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A Beginner’s Guide to Flying RC Airplanes

3 min read
A Beginner’s Guide to Flying RC Airplanes

The hobby of Radio Control Airplane flying is one which is constantly seeing excited beginners. When the beginner experiences a good beginning, then he/she is hooked for life. So, here’s a beginner’s guide to hopefully improve your first experience and cause you to get hooked by this hobby, just like thousands of RC hobby enthusiasts before you!

First, you will want to take your time and pick the best and most cost effective model RC airplane. When I say “the best”, I’m really talking about what’s best for you. Generally, you want an RC airplane that you can control, as a beginner, well enough to learn how to turn right when you are thinking “turn right” and to turn left when you are thinking “turn left”. This is the challenge when the RC airplane is actually coming toward you. Your brain has a tendency to react as if you are looking in a mirror, but this is the opposite case when you are flying your model. You actually want the model to react as if you were sitting in the cockpit yourself. So, to start with, you will want to buy a slow, and very stable RC model.

Your slow flying, yet stable airplane should very likely need to be either a park flyer or a glider. The park flyer should come with the propeller located behind the cockpit to push the RC airplane like the Megatech Cosmic Flyer 2-channel model. As a beginner, you will crash often, and the propeller would be the first to break if it were on the front. The exception to the push prop plane is one with a propeller that folds back. Some powered gliders come with a folding propeller on the front like the Megatech Prowler Electric 4-Channel Glider. Then for stability, a V-shape main wing profile is a must. That is, the wing tips are higher than the wing roots. This profile allows gravity to work more in your favor toward stabilizing the craft.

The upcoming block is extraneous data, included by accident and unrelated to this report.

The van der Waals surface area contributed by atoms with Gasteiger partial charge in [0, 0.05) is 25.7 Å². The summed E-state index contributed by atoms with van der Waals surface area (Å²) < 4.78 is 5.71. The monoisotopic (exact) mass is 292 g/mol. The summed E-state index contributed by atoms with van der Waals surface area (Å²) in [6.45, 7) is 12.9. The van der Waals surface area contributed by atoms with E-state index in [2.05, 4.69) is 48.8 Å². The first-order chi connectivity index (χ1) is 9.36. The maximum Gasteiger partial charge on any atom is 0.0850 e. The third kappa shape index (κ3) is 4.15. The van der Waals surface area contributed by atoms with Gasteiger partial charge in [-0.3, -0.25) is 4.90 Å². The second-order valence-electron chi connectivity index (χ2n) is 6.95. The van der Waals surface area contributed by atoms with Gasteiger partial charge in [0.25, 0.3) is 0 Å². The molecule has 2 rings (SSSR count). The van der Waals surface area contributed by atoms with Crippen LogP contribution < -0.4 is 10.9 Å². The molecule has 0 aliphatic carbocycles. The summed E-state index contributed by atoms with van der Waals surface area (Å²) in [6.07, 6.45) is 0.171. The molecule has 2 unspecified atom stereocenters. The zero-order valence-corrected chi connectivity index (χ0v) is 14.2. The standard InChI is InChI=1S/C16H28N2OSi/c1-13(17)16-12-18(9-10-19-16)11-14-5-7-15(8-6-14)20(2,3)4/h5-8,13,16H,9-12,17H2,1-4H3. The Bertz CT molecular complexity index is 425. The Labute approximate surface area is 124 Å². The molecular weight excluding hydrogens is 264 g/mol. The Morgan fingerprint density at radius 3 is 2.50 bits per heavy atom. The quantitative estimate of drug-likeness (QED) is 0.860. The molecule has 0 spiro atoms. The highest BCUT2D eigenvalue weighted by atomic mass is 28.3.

With the advances in micro-sized electronics within the last ten years, it is highly recommended that the beginner stick with electric powered planes rather than nitro-fuel powered because of the simplicity of preparation and of actual flight. Then launching can be done by hand, and landing can be done on soft grass. Concerning landing the plane, if your model comes with landing gear, you will want to remove it, because the landing gear will jam in the grass and flip your plane over and risk damage, whereas landing without wheels on grass will allow your craft to slide to a smoother stop.

Finally, once you get your RC airplane, put it together and charge the batteries, try to find an RC club nearby. Simply walk up to someone and ask for help with your first flight. They are extremely friendly and very eager to help the new-comer get started. An experienced flyer can drastically reduce the length of your learning curve and thereby decrease the number of your crashes. However, if you can’t find someone with experience, then head on over to your nearby open field and give it a whirl yourself, but be sure to take your plane to an altitude equal to “2 mistakes high” to give yourself room to recover if your plane starts dropping fast after a maneuver.

If you find that you are too nervous to fly, then the other alternative toward getting flight training is to invest in an RC flight simulator for your home computer. Prices for simulators range from $50 to $200 and can also save you lots of money in the long run because the practice you gain on the simulator can greatly reduce the number of crashes you will experience when flying the real thing.

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